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Feb 5, 2014 05:16 PM

Does the pork tenderloin sandwich really look like this?

Read an article "The Best Ingredients in America's Best Sandwiches"

And saw this attached photo of the breaded pork tenderloin sandwich in Iowa. Curious if they really serve them like this.

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  1. yum! this is a particularly large one, but really is not too far off base, where i come from, which is rural northwestern missouri. i live in la now, but whenever i go visit my grandparents, a pork tenderloin is the first thing i eat- always with pickles, mustard, and onion; sometimes a slice of american cheese.

    1. According to a story I read, there's a cultural thing in Iowa about pounding the stuff so thin it's platter-sized, then breading and frying it crisp. I would be tempted to fold it up so it'd fit inside the bun …

      Indiana is another hotbed of tenderloin sandwiches, though theirs aren't like this. I grew up in that general neck of the woods, but somehow missed out on that part of the culture. Next time I'm back there I'll need to catch up …

      10 Replies
      1. re: Will Owen

        The Indiana ones I have seen are similar...not quite as large, but still comically oversized with respect to the bun. I believe it was the Purdue Ag Alumni Fish Fry that decided one year to serve pork tenderloin, and attendance increased dramatically.

        1. re: Wahooty

          The pork tenderloin sandwiches that I have had in Indiana usually spread 2" outside of the bun all of the way around.

        2. re: Will Owen

          Looks like a good Indiana tenderloin to me ... as big and as thin as a plate.

          1. re: DebinIndiana

            Here in California pork tenderloins are these long skinny little *roasts* that take about 40 minutes to roast. They contain zero fat and have minimal flavor. One would have to completely pulverize it with a steam roller to get it into a sandwich size. The circumference is usually 3 inches or so. So the tenderloins in Iowa are obviously big and round with a circumference of what 6-8 inches?

            1. re: MamasCooking

              They cut a slice off the tenderloin & then pound it out to that size.

              1. re: cavandre

                I get that :) But there is no way with the miniscule tenderloins sold here that you could pound it out to more than maybe 3.5 inches because the circumference is so small. They must put them through an old fashioned washing machine ringer to get them as huge as the one pictured:)

                1. re: MamasCooking

                  They are butterflied, then pounded. But... they usually are the loin, not tenderloin.

                  1. re: JMF

                    That is what I thought. I am going to try it with both but my experience cooking tenderloin of pork has been dicey since it is such a lean precious little piece of pork:) I do LOVE the idea of pounding it savagely with my meat *hammer* though:):)I love the lure of that sandwich in the pic:) It looks so good.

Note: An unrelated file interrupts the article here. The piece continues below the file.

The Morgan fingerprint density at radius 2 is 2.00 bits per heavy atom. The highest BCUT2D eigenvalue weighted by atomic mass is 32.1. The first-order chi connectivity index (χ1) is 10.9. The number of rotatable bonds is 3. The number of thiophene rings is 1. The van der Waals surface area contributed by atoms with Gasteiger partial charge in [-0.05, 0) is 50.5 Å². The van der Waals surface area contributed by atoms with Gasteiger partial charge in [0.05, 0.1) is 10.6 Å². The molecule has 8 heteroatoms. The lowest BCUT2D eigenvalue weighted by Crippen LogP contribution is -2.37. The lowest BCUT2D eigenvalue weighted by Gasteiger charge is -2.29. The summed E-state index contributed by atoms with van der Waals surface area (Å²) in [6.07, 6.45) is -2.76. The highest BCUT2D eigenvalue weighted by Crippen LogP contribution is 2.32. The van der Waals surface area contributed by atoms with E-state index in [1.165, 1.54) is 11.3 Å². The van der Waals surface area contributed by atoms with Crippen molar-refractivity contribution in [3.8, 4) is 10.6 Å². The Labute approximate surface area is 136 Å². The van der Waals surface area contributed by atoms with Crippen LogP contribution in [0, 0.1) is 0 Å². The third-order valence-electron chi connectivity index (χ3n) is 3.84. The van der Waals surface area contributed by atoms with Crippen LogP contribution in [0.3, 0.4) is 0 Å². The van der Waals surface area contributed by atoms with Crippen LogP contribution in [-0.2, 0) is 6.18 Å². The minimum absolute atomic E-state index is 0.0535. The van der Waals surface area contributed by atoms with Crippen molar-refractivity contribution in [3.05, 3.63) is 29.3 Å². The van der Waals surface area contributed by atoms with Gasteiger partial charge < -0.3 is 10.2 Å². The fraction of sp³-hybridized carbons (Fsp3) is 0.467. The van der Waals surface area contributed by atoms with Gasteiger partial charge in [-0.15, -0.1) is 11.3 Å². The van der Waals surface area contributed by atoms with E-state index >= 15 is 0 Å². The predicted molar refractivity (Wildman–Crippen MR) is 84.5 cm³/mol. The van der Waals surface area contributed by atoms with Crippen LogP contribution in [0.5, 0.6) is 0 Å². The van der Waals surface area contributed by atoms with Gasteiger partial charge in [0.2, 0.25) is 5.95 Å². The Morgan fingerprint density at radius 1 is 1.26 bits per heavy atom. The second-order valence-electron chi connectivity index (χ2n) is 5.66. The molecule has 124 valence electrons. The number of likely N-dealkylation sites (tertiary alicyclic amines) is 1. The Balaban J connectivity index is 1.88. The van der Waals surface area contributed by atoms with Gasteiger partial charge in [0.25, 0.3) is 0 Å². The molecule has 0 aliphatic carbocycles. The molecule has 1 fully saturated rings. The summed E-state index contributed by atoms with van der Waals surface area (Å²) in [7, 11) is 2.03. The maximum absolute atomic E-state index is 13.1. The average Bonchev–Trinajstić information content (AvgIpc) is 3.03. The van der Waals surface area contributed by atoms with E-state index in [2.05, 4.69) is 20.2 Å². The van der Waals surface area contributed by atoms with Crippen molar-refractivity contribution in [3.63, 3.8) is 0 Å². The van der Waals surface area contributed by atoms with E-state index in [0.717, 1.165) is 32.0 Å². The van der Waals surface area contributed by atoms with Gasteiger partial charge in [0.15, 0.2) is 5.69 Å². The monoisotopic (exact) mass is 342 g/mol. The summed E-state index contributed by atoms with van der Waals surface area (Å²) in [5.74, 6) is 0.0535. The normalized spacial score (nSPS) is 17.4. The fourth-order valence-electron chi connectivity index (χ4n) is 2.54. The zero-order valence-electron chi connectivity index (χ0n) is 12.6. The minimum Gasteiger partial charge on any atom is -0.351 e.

2. re: MamasCooking

                    I've done it many times -- believe it or not, a 1" to 1-1/2" chunk of tenderloin will pound out that big.

            2. re: Will Owen

              another Hoosier-born hound here -- yep, that looks like what I grew up with.

              (and it looks GOOD)

            3. Yes....driving cross country many times,we have enjoyed these huge pork "burgers" as they were called in some small mom. & pop places,esp. In Iowa.They were delish!

              3 Replies
              1. re: grangie angie

                Interesting. I've lived in Iowa my entire life, and have never heard a tenderloin refered to as a pork burger. Not saying it's not true, just find it interesting.

                1. re: Bobfrmia

                  I've never heard of it referred to as a pork burger. I usually just say I'm having the tenderloin or the tenderloin sandwich. Most places that's the same thing.

                  1. re: Susangria

                    We were driving down some pretty lonesome backroads when we came upon these small luncheonettes....for lack of a better word....on the blackboard as a pork burger.

              2. And at a $1.99 a pound for loins....why not....yumm.....

                18 Replies
                  1. re: sunshine842

                    According to the pdf that grampart links,

                    "Pork loin is what you get when you order one of those hang over the bun platter size midwest tenderloins in most restaurants. However, the pork tenderloin is the leanest and tenderest part of the pork.

                    1. re: sunshine842

                      I don't like pork tenderloin. I love pork loin roast and cut it into pork steaks for breaded chops...schnitzel quite often. It will work. Especially at $1.99 lb.